“The Notebook” may be an enjoyable film to watch, but it is crucial to approach it with a critical eye. The movie promotes several relationship myths and toxic behaviors that can set couples up for failure. Understanding the difference between fantasy and reality is essential for building healthy, lasting relationships. By recognizing the unrealistic expectations portrayed in “The Notebook” and embracing a more realistic approach to love, individuals can navigate relationships with a greater chance of success and fulfillment.
So, by all means, enjoy watching “The Notebook,” but remember to bring some strategic thinking with you.


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4 months ago

I see The Notebook in a whole new light now. Is there a “Love Lesson #6” that’s missing between #5 & #7?

Amy P
4 months ago

Thank you both for putting this out there and for saying what needs to be heard!!! I wish this information was taught 40 years ago, it might have saved me decades of heartache! I’ve shared this with my son. I wish young people would know/learn this BEFORE they start dating.
This might not be well received to most, but movies and books like this (50 Shades of Grey!!) really do set us up for toxic relationship behavior and relationship failure. Thank you again!!

Diana N
4 months ago

This was great & I’m to share with my guy. Been there with a Noah type & never again. Thank you!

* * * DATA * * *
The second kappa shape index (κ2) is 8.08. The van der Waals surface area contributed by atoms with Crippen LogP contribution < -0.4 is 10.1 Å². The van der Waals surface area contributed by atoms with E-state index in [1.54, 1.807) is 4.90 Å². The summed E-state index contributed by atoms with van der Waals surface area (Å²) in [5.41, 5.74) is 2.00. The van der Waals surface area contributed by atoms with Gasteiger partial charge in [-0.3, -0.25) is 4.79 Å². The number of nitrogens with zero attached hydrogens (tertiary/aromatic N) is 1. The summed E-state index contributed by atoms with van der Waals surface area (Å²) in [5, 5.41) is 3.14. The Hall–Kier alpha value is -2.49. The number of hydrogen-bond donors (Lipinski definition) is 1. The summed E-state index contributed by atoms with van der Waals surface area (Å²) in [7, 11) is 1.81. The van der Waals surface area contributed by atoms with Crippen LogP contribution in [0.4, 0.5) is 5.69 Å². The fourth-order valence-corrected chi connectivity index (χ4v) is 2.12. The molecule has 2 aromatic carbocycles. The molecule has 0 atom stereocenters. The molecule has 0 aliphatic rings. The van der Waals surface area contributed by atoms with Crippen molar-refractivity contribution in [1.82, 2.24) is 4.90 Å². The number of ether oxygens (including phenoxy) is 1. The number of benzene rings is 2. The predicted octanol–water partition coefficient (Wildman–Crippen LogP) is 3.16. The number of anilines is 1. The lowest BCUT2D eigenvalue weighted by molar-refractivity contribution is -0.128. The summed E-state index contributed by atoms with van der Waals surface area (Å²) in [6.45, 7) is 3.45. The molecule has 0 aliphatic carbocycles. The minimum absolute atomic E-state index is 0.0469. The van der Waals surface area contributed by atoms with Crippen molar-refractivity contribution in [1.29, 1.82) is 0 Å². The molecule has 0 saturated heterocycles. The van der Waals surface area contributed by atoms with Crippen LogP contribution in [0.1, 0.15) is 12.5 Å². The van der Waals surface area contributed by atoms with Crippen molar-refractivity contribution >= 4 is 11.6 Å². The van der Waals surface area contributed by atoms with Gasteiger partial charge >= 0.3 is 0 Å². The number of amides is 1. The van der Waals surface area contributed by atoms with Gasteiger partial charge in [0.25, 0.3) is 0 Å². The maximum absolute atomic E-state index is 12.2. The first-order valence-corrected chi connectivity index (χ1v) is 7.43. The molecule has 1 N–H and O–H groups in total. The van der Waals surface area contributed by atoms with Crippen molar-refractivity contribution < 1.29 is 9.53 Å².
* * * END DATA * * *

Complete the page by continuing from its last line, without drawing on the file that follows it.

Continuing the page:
4 months ago

What is Love Lesson #6??

4 months ago

I found this to be really interesting, and I love that I didn’t feel like I was being sold anything. Thanks for this – 10/10 would watch more!

4 months ago

I totally agree with you! You make excellent points- movies make money because we want to live a life in fantasy!! Unfortunately, many people want this to be true life and end up blaming others- not taking responsibility for their own actions/behavior…and reflect on what they bring to a relationship. I don’t mean being dependent on another or expecting perfection- but to realize that I am responsible for my own emotions/feelings- I don’t rely on someone else to make me happy…I love your podcast- it’s fantastic!!

4 months ago

Loved the breakdown

Elizabeth Clark
4 months ago

I am probably the only one who has not watched movie but plan to because of this pod cast. I am almost 70 and starting a relationship with an old classmate after a previous relationship died 17 years ago. Really enjoyed pod cast

4 months ago

I always thought there was something off about the Notebook, now I understand more. Thank you. One other movie I love which I think could fall into a similar category is “The Lucky One” with Zac Efron. I would love to hear your analysis on that.

4 months ago

I’ve been saying this for years. I hate this movie. Lon was the better choice and a great guy. He got shafted and somehow the audience doesn’t care and calls it romantic when Allie cheats on him and leaves him for Noah. I hear ya on me maybe putting too much emphasis on chemistry. I just got out of a severe up and down relationship with occasional grand gestures. I have a new guy I’ve met who would probably treat me like a queen but I don’t feel that desire with him. Will it grow over time? What if it… Read more »

4 months ago

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4 months ago